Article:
John Bonadies runs his own graphic design business in Champaign, Ill. and I stumbled upon his wickedly amazing talent through a friend who forwarded me his Kickstarter project: a virtual letterpress for the iPad. There are so many Kickstarter projects out there, it is almost overwhelming. But, when people have an exciting concept and they have already completed a huge majority of the legwork — how can one not support such a project?
On April 21, the project was fully funded and now Champaign-Urbana will get to reap in the many benefits of John’s success, such as having access to three full-functioning letterpress machines, along with many catalogs of wood type that John has purchased or collected from all over the world.
Yes, we all know that the letterpress is a dying art form. Certainly, the idea of streaming a live concert over the internet is not a bad one, and recently for fans of a band like say, LCD Soundsystem, that access provided a lot of their fans worldwide a type of access that we couldn’t previously attain. But there is no question that the live experience is still important and relevant. And John is making that happen. In the same vein, I do not think that replacing the letterpress with a digital application makes the original form less dynamic or less important. It’s the letterpress that kicked off this whole printed word thing we call writing, and without it, Smile Politely wouldn’t be around. So there’s that.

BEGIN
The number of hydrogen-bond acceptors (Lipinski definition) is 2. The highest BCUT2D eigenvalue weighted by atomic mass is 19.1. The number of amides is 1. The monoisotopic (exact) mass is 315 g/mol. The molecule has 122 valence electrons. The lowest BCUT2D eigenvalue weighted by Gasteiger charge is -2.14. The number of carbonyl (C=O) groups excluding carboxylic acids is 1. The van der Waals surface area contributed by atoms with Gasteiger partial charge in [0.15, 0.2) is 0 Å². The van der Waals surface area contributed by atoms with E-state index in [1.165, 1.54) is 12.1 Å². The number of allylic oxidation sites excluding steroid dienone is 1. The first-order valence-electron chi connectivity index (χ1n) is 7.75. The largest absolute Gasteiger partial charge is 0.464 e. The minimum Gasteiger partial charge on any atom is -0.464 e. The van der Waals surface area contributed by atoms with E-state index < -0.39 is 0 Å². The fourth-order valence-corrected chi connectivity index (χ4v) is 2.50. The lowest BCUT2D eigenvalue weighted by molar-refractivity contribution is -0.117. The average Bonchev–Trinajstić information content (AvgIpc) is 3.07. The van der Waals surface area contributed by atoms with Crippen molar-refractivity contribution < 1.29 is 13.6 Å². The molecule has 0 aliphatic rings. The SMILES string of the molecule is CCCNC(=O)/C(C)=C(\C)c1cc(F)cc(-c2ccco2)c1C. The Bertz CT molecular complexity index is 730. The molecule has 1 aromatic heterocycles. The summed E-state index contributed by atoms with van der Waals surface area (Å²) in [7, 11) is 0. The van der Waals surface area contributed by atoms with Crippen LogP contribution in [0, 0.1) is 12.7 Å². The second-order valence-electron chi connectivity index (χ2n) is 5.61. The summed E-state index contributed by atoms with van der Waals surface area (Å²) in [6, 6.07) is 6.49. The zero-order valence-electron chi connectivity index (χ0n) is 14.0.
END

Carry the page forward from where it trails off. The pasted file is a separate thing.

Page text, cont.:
One thousand, six hundred and one people believe in John’s project (there are definitely more individuals out there who didn’t have a chance to donate) and you should, too. Smile Politely proudly approves of John Bonadies.
Consumed by: eBay/craigslist/briarpress.org
Hometown: South Bend, Indiana
Occupation: Principal and Creative Director, Bonadies Creative Inc.
What is your favorite font? Dido
How long have you been working on this particular project? I came up with the idea in April of 2010.
What was the one greatest pieces of advice you were given when working through this application? From my collaborator, Jeff Adams: “Avoid the use of dialog boxes.”
What made you stay in Urbana-Champaign after you finished your graphic design degree? I began working at Wolfram Research while I was a graduate student. I stayed with the company for 11 years. It was the most exciting times of my life!